most reliable method of mass-testing available.
Other options were considered and rejected at different times in the placement
procedure's history such as generating our own placement test or interviewing students
(too time-consuming and labor intensive for the small full-time faculty); using a published
placement test like the Oxford Quick Placement Test (not adopted because of technical issues among the IT staff).
In 2001, the placement procedure consisted of the following:
- TOEFL® scores were sorted and the top and bottom thirty or so students defined.
- Students' writing samples were graded as either C, R or S and compared to their TOEFL® placement level.
- A self-assessment of students' confidence of being able to participate in the
given level was then taken into account. Due to the unreliability of this instrument however,
the self-assessment was given less weight than the other two measures and
was used primarily as an arbiter in borderline cases and only when there was
an extreme difference between the self-assessment and level at which the students tested.
During the first two weeks of classes (leading up to Golden Week) teachers and
students were given the opportunity to change classes within the time period in which
their class too place. In order to change classes, students had to complete a "level
change form" on which they had to collect the signatures of both class teachers and
explain their reasons for changing class. Likewise teachers had to collect the signatures
of their co-teacher and the student in question after having discussed the reasons for
level change with all relevant parties. Contentious situations were arbitrated by CEER
members in an interview with both teacher and student and resolved to the satisfaction
of both parties. The total number of student placements changed was eight out of a total
of 460 students.
However, in 2002, CEER discovered that TOEFL® no longer discriminated very well
between C and R levels and did not discriminate at all for the S level and the decision to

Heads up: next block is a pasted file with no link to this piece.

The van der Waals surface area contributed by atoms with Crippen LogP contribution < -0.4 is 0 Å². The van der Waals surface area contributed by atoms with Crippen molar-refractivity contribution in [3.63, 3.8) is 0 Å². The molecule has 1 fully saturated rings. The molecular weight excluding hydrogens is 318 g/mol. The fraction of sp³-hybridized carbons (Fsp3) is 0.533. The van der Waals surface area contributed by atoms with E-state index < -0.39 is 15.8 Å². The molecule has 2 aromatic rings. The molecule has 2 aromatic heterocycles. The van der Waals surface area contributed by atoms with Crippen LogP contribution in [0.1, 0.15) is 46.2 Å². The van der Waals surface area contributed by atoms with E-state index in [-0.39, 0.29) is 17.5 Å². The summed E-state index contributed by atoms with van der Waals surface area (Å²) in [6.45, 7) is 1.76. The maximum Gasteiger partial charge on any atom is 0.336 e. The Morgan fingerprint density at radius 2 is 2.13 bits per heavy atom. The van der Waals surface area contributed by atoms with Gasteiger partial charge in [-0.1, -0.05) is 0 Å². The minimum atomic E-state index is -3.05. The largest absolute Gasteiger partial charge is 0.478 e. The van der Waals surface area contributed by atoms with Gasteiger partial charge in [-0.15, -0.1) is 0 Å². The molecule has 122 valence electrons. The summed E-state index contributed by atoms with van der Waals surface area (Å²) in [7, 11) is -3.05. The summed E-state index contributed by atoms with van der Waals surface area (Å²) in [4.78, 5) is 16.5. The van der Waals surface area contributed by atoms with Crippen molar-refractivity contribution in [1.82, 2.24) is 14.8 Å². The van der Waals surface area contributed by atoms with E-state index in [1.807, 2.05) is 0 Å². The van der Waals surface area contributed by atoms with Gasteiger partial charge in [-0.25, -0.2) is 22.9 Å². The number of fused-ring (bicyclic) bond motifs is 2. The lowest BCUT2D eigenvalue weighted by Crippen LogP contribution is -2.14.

change to Pre-TOEFL® was made. It remains to be seen whether this is any more valid
as a placement test for this program.
". . . leveling is worthwhile so long as the criteria for those levels are concrete,
and the students understand what they are and what they need to do to be able to progress
through them. Streaming students, on the other hand, tends to restrict their options and
may lead to self-fulfilling prophecies."
Like any good discussion, this one raised more questions than it answered. However,
for the most part, we concluded that although both leveling and streaming label students,
which may be seen as disadvantageous to lower level students, leveling is worthwhile so
long as the criteria for those levels are concrete, and the students understand what they
are and what they need to do to be able to progress through them. Streaming students, on
the other hand, tends to restrict their options and may lead to self-fulfilling prophecies.
Any form of leveling or streaming must also be in-line with program goals and the
measures used to place students should be direct measures of the skills used on the
courses the students are to take.
In-house testing or interviewing is the most labor intensive. These are also most likely
to be executed without thorough examination of the tests validity, accuracy and reliability.
However with appropriate attention to these, they are probably the best solution to ensure
that the assessment fits the program. Published tests can be expensive but may offer
useful information. However, they may not fit program goals and cannot as yet be used
for measuring production skills. There is also some doubt as to whether tests like the TOEIC®
or TOEFL® really save any administrative labor.
What all of this means is that each institution needs to work out for itself which
methods are best for them based on the principles that underpin their program. Hopefully,
the descriptions by the presenters above will help to clarify the processes taken in their
institutions and help others to make appropriate decisions based on their own language
programs and institutional constraints.